Although the Xperia XZ1 is a basic rectangle, the corners are rounded nicely to make it a pleasure to hold. The antenna, which was on the back of its predecessor, is now placed on the sides of the device. This new design makes the phone look more solid and less like it was put together in several pieces. The Xperia XZ1 also boasts an IP68 certification for water and dust resistance, stereo speakers, BT 5.0, and NFC. It is available in Black, Warm Silver, Venus Pink, and Moonlit Blue depending on what market you live in and what carrier you use. It will be running Android 8.0 (Oreo) out-of-the-box. The device measures 148 x 73.4 x 7.4mm and weighs in at 155 grams. It will cost you approximately $700.

…And The Winner Is…


The Final Word

The Galaxy Note 8 is the clear winner in specifications in this comparison. In fact, the price is the Xperia's best defense, and in that case, it would win. However, most users do not buy a smartphone every year, so they want one that looks modern and will not be obsolete in a couple of years – that is the Galaxy Note 8. While both devices use the same processor/GPU setup, the rest of the specs go to the Note 8.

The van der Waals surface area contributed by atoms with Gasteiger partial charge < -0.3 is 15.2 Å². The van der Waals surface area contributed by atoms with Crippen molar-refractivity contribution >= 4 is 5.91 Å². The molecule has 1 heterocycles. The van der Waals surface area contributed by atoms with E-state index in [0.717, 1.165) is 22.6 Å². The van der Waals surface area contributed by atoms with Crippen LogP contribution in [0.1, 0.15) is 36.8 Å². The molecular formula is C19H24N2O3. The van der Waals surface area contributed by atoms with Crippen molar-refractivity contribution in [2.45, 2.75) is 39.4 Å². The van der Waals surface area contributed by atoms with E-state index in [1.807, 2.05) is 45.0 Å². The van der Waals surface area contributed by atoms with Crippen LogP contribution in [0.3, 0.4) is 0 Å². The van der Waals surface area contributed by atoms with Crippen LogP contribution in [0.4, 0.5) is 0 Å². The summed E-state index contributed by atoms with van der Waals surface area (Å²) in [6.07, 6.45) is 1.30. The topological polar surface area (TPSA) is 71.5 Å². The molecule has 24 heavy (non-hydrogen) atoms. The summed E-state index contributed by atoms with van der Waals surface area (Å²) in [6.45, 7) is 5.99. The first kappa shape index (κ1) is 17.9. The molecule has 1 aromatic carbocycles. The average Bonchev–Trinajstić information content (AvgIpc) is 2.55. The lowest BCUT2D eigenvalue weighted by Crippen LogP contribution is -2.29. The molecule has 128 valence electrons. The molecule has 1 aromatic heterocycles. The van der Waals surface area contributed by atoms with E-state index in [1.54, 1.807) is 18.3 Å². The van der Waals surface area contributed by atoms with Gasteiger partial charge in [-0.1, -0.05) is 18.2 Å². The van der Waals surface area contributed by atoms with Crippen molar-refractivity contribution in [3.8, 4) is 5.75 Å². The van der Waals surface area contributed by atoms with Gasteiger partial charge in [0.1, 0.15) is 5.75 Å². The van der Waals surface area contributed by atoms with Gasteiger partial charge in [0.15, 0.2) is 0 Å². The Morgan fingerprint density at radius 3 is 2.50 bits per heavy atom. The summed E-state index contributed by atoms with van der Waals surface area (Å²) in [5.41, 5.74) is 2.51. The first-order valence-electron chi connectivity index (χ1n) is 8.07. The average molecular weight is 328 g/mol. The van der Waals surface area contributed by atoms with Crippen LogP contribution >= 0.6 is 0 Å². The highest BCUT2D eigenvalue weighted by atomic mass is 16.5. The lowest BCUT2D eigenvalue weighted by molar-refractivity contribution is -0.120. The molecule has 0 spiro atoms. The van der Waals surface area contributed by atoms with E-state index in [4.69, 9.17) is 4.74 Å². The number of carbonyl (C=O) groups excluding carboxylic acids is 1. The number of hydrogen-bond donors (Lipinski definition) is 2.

The Note 8 comes with a much larger QHD+ AMOLED display, 18.5:9 ratio, 6GB of RAM, Dual cameras, autofocus on its FFC, a larger battery that offers wireless charging, a working fingerprint sensor, iris scanner, facial recognition, Samsung Pay, and the S Pen.

The Xperia XZ1 has a smaller display, LCD technology, only a Full HD resolution, a single camera (albeit a good one), smaller battery, a non-working fingerprint sensor, and can only be used on AT&T or T-Mobile in the US. It does have stereo speakers and is coming with Android 8.0 Oreo.

Only you can decide if the extra features and usability of the Note 8 are worth the extra money. The Sony Xperia XZ1 just does not have what it takes to be the winner of this comparison.


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Senior Writer

Cory has written for Androidheadlines since 2013 and is a Senior Writer for the site. Cory has a background in Accounting and Finance and worked for the FBI in the past. From there he pursued his Masters in English Literature. Cory loves Android and Google related technology and specializes in Smartphone Comparisons on our site. Contact him at [email protected]